...of things you can do online if you just look. Yeah, with that stuff to it all comes down the marketing as well. You know, I have not been able to make a living off of all these little things, but it does bring in. It does it. It ends up paying for itself, which is all I want to but you know, part of the film stuff is to boost that and boost awareness and use that as well as to supplement my income even more. But one real good story about what you're talking about is this guy named his name is Graham Cochran and he runs a site called the recording revolution and at the last economic downturn he wasn't an audio engineer and he got laid off and he I mean he he can look them up online. He'll tell you the story. But he just started putting a whole bunch of videos out on youtube because he had a whole bunch of friends who are like, Hey, you know how to record music and I'm trying to do this. Can you show me how to do it? And then he use those videos to create courses and he has now a whole bunch of products on his site that he sells if you want to learn how to be a recording engineer. And it was through his site that I that I got a huge boost in my mixing ability and my understanding of audio engineering was, I would say it. For about four years, all I did was consume his free stuff because I'm cheap, and then I found a couple of it. There was a deal he was giving on, like I'm going to give you my full package for like, you know, two hundred bucks, as like. I've got two hund a bunch of that. And he's a good teacher and I started, you know, consuming all the stuff that on his website, essentially their videos or how to videos, and he he was able to turn that economic downturn into this job, essentially, and I think he make he makes a living from it. It helps that he's photogenic. You could do that with creative writing, could you know? Here I could. I got caught up and you know, all the other creative stuff and doing online courses is slightly different for that, but yeah, that's a complete option. Sure. Someone mentioned to me today fiber five erer. Hmm, calm did you ever hear that? I did. I've put stuff, I put my profile on there once or twice. But the people are looking to low ball on that site. Is that they want? Yeah, like they'll ask me like hey, you do podcast editing, how much do you charge? And I'll tell him and we go all that's way too high. Can you do it for this? Like no love right, bring my price here. Yeah, I'm not editing a twohour podcast for five bucks. You nuts. So that tends to be the case. They're you can find good people on there, definitely, but I started getting low balled way too much. I just took my profile down. I was like yeah, never mind, that didn't work. How do you find rest Chams? Well, I turn it off at a certain point in the day. You know, we're going back to school now. It's going to be all virtual, but I'm still expected to teach. So I'll be up at six, I'll be teaching until thirty. I go home and take a nap. I think I'm a big proponent of mapping. I think about a one and a half hour to hour nap after school because, as you know, is exhausting. But then five o'clock rolls around, I'll go to the gym for an hour. Then it's like six, two, eleven, six to midnight. That what else am I going to do? You know? I mean my kids are all grown, I've done all the the work that I had to do and I can spend three hours, you know, doing a little side Gig and writing a thousand words or mixing a song, and then nine or ten o'clock rolls around, watch television show and go to bed. You know, otherwise I'm just sitting and I can't do that. What what is brought you joy? What is your greatest joy in the work that you do, in the work that I...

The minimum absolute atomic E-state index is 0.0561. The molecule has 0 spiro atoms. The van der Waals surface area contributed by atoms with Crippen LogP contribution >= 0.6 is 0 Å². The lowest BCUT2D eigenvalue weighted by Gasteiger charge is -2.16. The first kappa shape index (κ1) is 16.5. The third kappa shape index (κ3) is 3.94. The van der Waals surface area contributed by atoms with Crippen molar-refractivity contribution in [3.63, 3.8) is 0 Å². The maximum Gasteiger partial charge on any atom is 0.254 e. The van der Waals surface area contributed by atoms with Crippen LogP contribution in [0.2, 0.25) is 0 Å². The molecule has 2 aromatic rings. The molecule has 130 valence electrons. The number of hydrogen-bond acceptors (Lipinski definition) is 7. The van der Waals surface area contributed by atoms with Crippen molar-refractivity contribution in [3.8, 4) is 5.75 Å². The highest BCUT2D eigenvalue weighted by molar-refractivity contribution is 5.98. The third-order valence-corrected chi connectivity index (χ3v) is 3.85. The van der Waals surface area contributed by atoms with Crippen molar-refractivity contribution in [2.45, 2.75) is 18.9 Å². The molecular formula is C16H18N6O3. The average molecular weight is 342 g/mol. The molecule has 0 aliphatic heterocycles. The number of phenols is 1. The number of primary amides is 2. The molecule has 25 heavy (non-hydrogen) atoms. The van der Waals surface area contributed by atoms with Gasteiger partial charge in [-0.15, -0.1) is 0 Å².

...do? Yeah, having the content, creating content. I love it to the point of it takes away from the marketing I should be doing. I would much rather create content. That's fun. That's fun for me. How is work brought you through life? How is it helped you? How is it helped you been a constant in your life to bring you through, you know, thinking back of the sub subway maker or the submaker to the ice cream disher. Well, other than the you knowgarder, you get money and we live in Capitalistic Society here. Work provides worth work for? Yes, meaning I I know plenty of friends who don't want to work and I don't understand why. I understand why you wouldn't want to work a specific job. They don't want to work at all, as like. So you're going to do nothing. That makes no sense to me. And so choose the work that you want and make it meaningful and it's well, like you said, it gives you joy. Even that, even the parts of teaching that are the most difficult or that I don't particularly enjoy in the moment, gives me meaning, it gives me worth. It at its lowest level, gives me something to talk about with somebody else, and in that definition you can find happiness. I mean, just for an encouragement to you, one of my greatest teachers, Mr Strugg Noll, was at my great eleven English teacher and it was he just very impactful. I was a horrible student, but he's very encouraging and he led me towards writing and reading more than and it's just someone I always remembered. In closing, James, why do you work? It gives me meaning, it gives me direction, it provides the worth of my life. That's great, James. I was magic threes. By the way, I appreciate your time. I appreciate, yeah, you, you're willingness to do this when you are a busy man and you do have a lot on the go, and I hope you nothing. But also, how can people reach out to you? My website is James nold dotnet. If they want to spell that, because people spell my name all the time. It's JAM EESNOLLL DOTNET. What I'm really doing right now, what I'm really trying to do is get the the finishing money for Lilith. So if you go to little of filmcom, there's like a merchandise button at the top and a donation button at the top. WOULD THAT BE L il I thh L I L I filmcom? Yeah, yeah, those are the two best ways. Facebook, I'm at, is a facebookcom forward, knife back. Those are the those are the three places I think you can reach me the most perfect change. I appreciate your time. You've been a gentleman and a scholar. Thanks, Brian. Thank you for listening to this episode of why we work with Brian V, be sure to subscribe, follow and share with others so they too can be encouraged into their work. I hope that you have yourself a productive, a joyful day in your work.